By Fenggang Yang.

Image Credit: Tibetan by Rod Waddington/Flickr; Licence: CC BY-SA 2.0.

Religious diversity in China is very broad. Not only are there the traditional eastern religions of Buddhism and Daoism (Taoism) that have been around in China for about two millennia, there are also Islam and Christianity, which have been in China for many centuries, as well as numerous folk religions and new religions, and different belief systems that may or may not be regarded as religions by the Chinese, such as Confucianism and atheism.

In order to gain an overview of the religious landscape in contemporary China under Communist rule, I have developed a theory of three markets (or spheres or zones) of religious activity – the red, the black and the grey – which correspond to whether particular religious groups, individuals and activities are considered legal (red), illegal (black), or are legally ambiguous (grey).

As well as the religious venues that are approved by the Chinese authorities, many temples, churches and mosques are not approved but nevertheless operate in a grey religious zone

I recently led a research team to map out the religious landscape in China according to this system, creating an Atlas of Religion in China. This Atlas draws on all the different types of data available to scholars: China’s population census, the economic census of legally approved religious sites (including 72,887 churches, temples and mosques), social survey data of individuals, and historical studies of religious groups in various provinces.

In the red market of religious activity can be found the temples, churches and mosques associated with the so-called ‘patriotic’ associations of the five major religions of Buddhism, Daoism, Islam, Catholicism and Protestantism. Here, ‘patriotic’ means sanctioned by the Chinese Communist party-state. As well as the religious venues that are approved by the Chinese authorities, many temples, churches and mosques are not approved but nevertheless operate in a grey religious zone.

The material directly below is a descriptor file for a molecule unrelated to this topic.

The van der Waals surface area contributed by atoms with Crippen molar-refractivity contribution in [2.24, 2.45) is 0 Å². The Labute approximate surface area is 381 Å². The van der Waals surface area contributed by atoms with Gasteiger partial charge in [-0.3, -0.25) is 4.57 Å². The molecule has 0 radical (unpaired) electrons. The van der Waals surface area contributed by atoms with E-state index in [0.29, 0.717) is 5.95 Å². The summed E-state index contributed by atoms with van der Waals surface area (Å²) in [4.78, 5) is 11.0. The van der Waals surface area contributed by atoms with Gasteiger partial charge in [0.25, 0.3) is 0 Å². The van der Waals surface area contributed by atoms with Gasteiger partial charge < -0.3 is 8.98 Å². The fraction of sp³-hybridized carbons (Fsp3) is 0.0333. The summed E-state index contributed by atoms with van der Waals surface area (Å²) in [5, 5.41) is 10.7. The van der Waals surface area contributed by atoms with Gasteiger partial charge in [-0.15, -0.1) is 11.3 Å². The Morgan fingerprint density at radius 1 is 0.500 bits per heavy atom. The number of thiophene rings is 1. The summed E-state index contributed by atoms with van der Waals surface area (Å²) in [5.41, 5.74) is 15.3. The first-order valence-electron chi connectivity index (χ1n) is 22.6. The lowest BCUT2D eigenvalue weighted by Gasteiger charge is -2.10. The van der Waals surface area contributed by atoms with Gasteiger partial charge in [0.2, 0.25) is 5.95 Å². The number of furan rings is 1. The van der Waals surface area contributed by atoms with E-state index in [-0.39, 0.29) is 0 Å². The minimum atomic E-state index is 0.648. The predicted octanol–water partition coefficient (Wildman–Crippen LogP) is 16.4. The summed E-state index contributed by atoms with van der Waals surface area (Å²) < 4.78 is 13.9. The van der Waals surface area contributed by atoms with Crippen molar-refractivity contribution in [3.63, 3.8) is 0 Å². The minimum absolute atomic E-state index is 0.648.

There are also Confucian temples, and the cult worship of a deified Mao Zedong (the former Chinese Communist Party leader), as well as folk religious beliefs and practices. These are not religions per se according to the official definition of religion, but obviously they have some religious dimension and satisfy certain religious needs of some people.

In addition, there are about 20 new religions that operate in the black religious market – the Chinese authorities have officially banned them, but nonetheless they persist in China, and some have even become globalised, such as Falun Gong and the Church of Almighty God.

All religions in China are minority religions in respect to the ruling Chinese Communist Party (CCP) that upholds an official ideology of atheism. This atheism serves as the basis for the party-state policy that imposes many restrictions on religion, even though the Constitution of the People’s Republic of China (PRC) includes an article about ‘freedom of religious belief’. Within such a social and political context, the majority of Chinese citizens do not belong to any religion or claim a religious identity, even though, as a survey shows, 85 per cent of the Chinese population would admit to holding some religious or spiritual beliefs or engaging in some kind of religious or spiritual practices.

Setting the dominant atheism aside, we see regional variations in relation to the predominant religion at the provincial, prefectural and county levels, measured by the number of religious sites attached to each of the five religions. To many people’s surprise, Protestant Christianity has become the predominant religion in many counties, prefectures and provinces. There are also large areas where Islam is the predominant religion. Unsurprisingly, Buddhist temples are the most numerous in several counties, prefectures and provinces, while in others, Catholicism or Daoism predominate.